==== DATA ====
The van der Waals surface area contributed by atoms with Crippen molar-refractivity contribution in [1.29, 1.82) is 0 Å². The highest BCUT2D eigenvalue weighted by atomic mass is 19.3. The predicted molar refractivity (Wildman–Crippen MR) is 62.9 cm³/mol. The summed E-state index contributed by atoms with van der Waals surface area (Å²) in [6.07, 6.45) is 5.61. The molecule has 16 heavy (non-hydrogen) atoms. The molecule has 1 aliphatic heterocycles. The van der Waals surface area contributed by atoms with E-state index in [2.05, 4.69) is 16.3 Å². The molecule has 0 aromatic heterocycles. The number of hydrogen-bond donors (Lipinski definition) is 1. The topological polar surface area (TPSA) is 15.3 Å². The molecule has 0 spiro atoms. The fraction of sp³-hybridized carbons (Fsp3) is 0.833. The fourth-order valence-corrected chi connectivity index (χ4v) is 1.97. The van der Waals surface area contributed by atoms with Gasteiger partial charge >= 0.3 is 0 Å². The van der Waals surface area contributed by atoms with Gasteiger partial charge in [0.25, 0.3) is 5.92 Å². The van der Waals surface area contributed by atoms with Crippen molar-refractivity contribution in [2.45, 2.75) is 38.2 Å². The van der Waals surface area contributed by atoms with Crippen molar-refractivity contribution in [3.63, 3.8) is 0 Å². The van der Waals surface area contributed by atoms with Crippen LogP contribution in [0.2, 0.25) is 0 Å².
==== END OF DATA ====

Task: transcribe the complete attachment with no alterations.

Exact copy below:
The van der Waals surface area contributed by atoms with Crippen molar-refractivity contribution in [1.29, 1.82) is 0 Å². The highest BCUT2D eigenvalue weighted by atomic mass is 19.3. The predicted molar refractivity (Wildman–Crippen MR) is 62.9 cm³/mol. The summed E-state index contributed by atoms with van der Waals surface area (Å²) in [6.07, 6.45) is 5.61. The molecule has 16 heavy (non-hydrogen) atoms. The molecule has 1 aliphatic heterocycles. The van der Waals surface area contributed by atoms with E-state index in [2.05, 4.69) is 16.3 Å². The molecule has 0 aromatic heterocycles. The number of hydrogen-bond donors (Lipinski definition) is 1. The topological polar surface area (TPSA) is 15.3 Å². The molecule has 0 spiro atoms. The fraction of sp³-hybridized carbons (Fsp3) is 0.833. The fourth-order valence-corrected chi connectivity index (χ4v) is 1.97. The van der Waals surface area contributed by atoms with Gasteiger partial charge >= 0.3 is 0 Å². The van der Waals surface area contributed by atoms with Gasteiger partial charge in [0.25, 0.3) is 5.92 Å². The van der Waals surface area contributed by atoms with Crippen molar-refractivity contribution in [2.45, 2.75) is 38.2 Å². The van der Waals surface area contributed by atoms with Crippen molar-refractivity contribution in [3.63, 3.8) is 0 Å². The van der Waals surface area contributed by atoms with Crippen LogP contribution in [0.2, 0.25) is 0 Å².